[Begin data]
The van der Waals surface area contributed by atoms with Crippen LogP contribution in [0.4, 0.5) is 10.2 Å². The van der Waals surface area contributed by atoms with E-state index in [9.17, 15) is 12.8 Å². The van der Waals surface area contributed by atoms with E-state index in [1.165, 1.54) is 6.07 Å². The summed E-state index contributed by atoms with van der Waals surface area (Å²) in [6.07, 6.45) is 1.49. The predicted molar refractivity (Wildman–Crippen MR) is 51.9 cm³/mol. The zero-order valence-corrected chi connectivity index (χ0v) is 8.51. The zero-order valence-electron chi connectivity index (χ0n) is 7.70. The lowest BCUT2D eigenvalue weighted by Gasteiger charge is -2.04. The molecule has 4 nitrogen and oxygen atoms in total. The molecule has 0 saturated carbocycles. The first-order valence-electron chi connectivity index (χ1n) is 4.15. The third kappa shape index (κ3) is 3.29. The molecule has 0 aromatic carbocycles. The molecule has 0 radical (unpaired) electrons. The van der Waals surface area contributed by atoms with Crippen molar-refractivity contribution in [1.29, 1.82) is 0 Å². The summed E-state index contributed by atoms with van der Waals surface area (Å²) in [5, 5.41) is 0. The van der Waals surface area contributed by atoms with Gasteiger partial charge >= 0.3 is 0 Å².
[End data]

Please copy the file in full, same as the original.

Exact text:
The van der Waals surface area contributed by atoms with Crippen LogP contribution in [0.4, 0.5) is 10.2 Å². The van der Waals surface area contributed by atoms with E-state index in [9.17, 15) is 12.8 Å². The van der Waals surface area contributed by atoms with E-state index in [1.165, 1.54) is 6.07 Å². The summed E-state index contributed by atoms with van der Waals surface area (Å²) in [6.07, 6.45) is 1.49. The predicted molar refractivity (Wildman–Crippen MR) is 51.9 cm³/mol. The zero-order valence-corrected chi connectivity index (χ0v) is 8.51. The zero-order valence-electron chi connectivity index (χ0n) is 7.70. The lowest BCUT2D eigenvalue weighted by Gasteiger charge is -2.04. The molecule has 4 nitrogen and oxygen atoms in total. The molecule has 0 saturated carbocycles. The first-order valence-electron chi connectivity index (χ1n) is 4.15. The third kappa shape index (κ3) is 3.29. The molecule has 0 aromatic carbocycles. The molecule has 0 radical (unpaired) electrons. The van der Waals surface area contributed by atoms with Crippen molar-refractivity contribution in [1.29, 1.82) is 0 Å². The summed E-state index contributed by atoms with van der Waals surface area (Å²) in [5, 5.41) is 0. The van der Waals surface area contributed by atoms with Gasteiger partial charge >= 0.3 is 0 Å².